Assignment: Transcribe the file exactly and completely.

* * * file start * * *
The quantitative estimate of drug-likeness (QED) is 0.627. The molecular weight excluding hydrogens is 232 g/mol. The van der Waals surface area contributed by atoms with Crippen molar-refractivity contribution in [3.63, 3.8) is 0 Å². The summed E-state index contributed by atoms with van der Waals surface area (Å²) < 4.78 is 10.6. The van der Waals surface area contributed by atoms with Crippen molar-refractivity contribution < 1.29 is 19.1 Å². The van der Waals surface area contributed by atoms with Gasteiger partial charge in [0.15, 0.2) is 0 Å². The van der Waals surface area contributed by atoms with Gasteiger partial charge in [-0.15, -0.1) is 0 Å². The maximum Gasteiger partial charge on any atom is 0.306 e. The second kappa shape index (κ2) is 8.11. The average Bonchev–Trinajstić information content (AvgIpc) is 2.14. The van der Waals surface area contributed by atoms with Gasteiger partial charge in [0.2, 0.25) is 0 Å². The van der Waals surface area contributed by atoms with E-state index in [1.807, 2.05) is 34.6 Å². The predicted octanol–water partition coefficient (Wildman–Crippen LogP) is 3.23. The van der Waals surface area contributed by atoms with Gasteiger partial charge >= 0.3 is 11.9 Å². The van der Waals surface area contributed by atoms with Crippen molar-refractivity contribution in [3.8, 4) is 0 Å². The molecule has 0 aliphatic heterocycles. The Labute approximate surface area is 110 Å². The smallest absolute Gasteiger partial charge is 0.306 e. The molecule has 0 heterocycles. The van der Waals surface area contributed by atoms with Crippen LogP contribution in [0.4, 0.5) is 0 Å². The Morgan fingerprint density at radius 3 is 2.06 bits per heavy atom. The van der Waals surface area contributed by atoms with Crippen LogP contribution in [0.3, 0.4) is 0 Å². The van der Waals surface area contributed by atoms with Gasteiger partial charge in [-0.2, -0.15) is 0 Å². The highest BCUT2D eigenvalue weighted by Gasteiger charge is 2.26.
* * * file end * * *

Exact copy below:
The quantitative estimate of drug-likeness (QED) is 0.627. The molecular weight excluding hydrogens is 232 g/mol. The van der Waals surface area contributed by atoms with Crippen molar-refractivity contribution in [3.63, 3.8) is 0 Å². The summed E-state index contributed by atoms with van der Waals surface area (Å²) < 4.78 is 10.6. The van der Waals surface area contributed by atoms with Crippen molar-refractivity contribution < 1.29 is 19.1 Å². The van der Waals surface area contributed by atoms with Gasteiger partial charge in [0.15, 0.2) is 0 Å². The van der Waals surface area contributed by atoms with Gasteiger partial charge in [-0.15, -0.1) is 0 Å². The maximum Gasteiger partial charge on any atom is 0.306 e. The second kappa shape index (κ2) is 8.11. The average Bonchev–Trinajstić information content (AvgIpc) is 2.14. The van der Waals surface area contributed by atoms with Gasteiger partial charge in [0.2, 0.25) is 0 Å². The van der Waals surface area contributed by atoms with E-state index in [1.807, 2.05) is 34.6 Å². The predicted octanol–water partition coefficient (Wildman–Crippen LogP) is 3.23. The van der Waals surface area contributed by atoms with Gasteiger partial charge >= 0.3 is 11.9 Å². The van der Waals surface area contributed by atoms with Crippen molar-refractivity contribution in [3.8, 4) is 0 Å². The molecule has 0 aliphatic heterocycles. The Labute approximate surface area is 110 Å². The smallest absolute Gasteiger partial charge is 0.306 e. The molecule has 0 heterocycles. The van der Waals surface area contributed by atoms with Crippen LogP contribution in [0.4, 0.5) is 0 Å². The Morgan fingerprint density at radius 3 is 2.06 bits per heavy atom. The van der Waals surface area contributed by atoms with Crippen LogP contribution in [0.3, 0.4) is 0 Å². The van der Waals surface area contributed by atoms with Gasteiger partial charge in [-0.2, -0.15) is 0 Å². The highest BCUT2D eigenvalue weighted by Gasteiger charge is 2.26.